Even healthy-looking diabetics at 6-fold risk of heart failure
A new study has claimed that diabetes patients, who generally appear healthy, can still face six-fold higher risk of developing heart failure.
Washington: A new study has claimed that diabetes patients, who generally appear healthy, can still face six-fold higher risk of developing heart failure.
In nearly 50 percent of people with diabetes in their study, researchers from Johns Hopkins Bloomberg School of Public Health employing an ultra-sensitive test were able to identify minute levels of a protein released into the blood when heart cells die. The finding suggested that people with diabetes may be suffering undetectable, but potentially dangerous heart muscle damage, possibly caused by their elevated blood sugar levels.
As per the study, a large subsection of people with diabetes face increased risk of heart failure and cardiac death unrelated to the common culprits of cholesterol and atherosclerosis.
Study leader Elizabeth Selvin, said that it seemed like diabetes might be slowly killing heart muscle in ways which had not been thought of before. Because of the link between cardiovascular disease and diabetes, people with newly diagnosed diabetes were typically prescribed a statin, one of a hugely popular class of cholesterol-lowering drugs. The study suggested that there might be people with diabetes whose heart risk may have nothing to do with cholesterol.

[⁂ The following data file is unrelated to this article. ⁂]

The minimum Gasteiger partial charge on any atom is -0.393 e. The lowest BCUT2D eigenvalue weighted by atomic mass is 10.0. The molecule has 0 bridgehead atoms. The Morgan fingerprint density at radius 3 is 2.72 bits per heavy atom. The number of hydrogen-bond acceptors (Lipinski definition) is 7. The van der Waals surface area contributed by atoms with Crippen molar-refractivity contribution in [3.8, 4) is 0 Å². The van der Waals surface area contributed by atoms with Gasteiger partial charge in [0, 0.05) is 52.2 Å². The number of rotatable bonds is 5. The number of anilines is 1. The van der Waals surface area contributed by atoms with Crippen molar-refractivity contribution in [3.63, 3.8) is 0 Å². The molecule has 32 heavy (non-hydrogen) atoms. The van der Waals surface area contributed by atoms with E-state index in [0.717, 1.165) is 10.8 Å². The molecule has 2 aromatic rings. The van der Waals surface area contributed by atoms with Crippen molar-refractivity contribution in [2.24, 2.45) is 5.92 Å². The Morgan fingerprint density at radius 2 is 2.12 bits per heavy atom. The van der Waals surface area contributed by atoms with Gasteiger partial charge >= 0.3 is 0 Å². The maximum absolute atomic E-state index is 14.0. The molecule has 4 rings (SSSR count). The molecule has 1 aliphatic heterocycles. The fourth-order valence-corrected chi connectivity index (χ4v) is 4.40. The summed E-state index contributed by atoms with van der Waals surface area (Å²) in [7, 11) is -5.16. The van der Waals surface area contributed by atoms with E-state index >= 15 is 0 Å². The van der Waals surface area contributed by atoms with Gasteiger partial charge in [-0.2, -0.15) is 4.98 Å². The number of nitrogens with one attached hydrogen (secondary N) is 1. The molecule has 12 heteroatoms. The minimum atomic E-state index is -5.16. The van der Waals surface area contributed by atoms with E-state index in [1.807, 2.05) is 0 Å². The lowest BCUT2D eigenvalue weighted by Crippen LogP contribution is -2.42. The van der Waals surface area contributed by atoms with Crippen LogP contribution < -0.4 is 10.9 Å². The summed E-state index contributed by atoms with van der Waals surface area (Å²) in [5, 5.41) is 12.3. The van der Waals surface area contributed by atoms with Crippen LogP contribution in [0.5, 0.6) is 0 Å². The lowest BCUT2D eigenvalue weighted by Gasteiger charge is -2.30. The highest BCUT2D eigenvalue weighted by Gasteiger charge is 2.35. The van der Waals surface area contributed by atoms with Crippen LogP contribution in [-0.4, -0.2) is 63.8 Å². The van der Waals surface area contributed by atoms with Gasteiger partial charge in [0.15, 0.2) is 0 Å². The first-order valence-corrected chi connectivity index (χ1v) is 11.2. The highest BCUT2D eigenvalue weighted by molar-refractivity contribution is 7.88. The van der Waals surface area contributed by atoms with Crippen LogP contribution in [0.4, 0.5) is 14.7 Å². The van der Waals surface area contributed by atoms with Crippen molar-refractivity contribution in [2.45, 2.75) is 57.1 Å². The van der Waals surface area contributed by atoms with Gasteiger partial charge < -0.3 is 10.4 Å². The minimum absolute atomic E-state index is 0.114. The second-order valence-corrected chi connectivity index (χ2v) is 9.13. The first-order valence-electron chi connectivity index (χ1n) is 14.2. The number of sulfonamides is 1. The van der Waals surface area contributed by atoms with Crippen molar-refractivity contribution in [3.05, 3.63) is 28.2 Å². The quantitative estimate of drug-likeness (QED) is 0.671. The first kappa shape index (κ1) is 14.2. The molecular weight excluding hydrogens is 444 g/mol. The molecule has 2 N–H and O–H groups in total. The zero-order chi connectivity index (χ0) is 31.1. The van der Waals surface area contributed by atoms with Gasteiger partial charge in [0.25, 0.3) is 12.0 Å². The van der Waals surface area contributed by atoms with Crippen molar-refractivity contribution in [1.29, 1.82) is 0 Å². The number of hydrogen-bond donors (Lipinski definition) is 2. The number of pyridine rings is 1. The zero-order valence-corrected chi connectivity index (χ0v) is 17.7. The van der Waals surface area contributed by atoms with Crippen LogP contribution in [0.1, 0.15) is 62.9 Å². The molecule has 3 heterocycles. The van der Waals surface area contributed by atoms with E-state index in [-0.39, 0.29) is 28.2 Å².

For the study, the researchers measured troponin concentrations using the highly sensitive assay in blood samples from more than 9,000 participants in the Atherosclerosis Risk in Communities Study (ARIC) at two time points, six years apart. Those with diabetes were two and a half times more likely to have elevated troponin levels than those without. Then the researchers looked at 14 years of follow-up data from ARIC. Diabetics with elevated troponin were six times more likely to develop heart failure and four times more likely to have a heart attack. Those with pre-diabetes, a condition associated with a high risk of progressing to diabetes, were also at increased risk .
The study is reported online in the journal Circulation.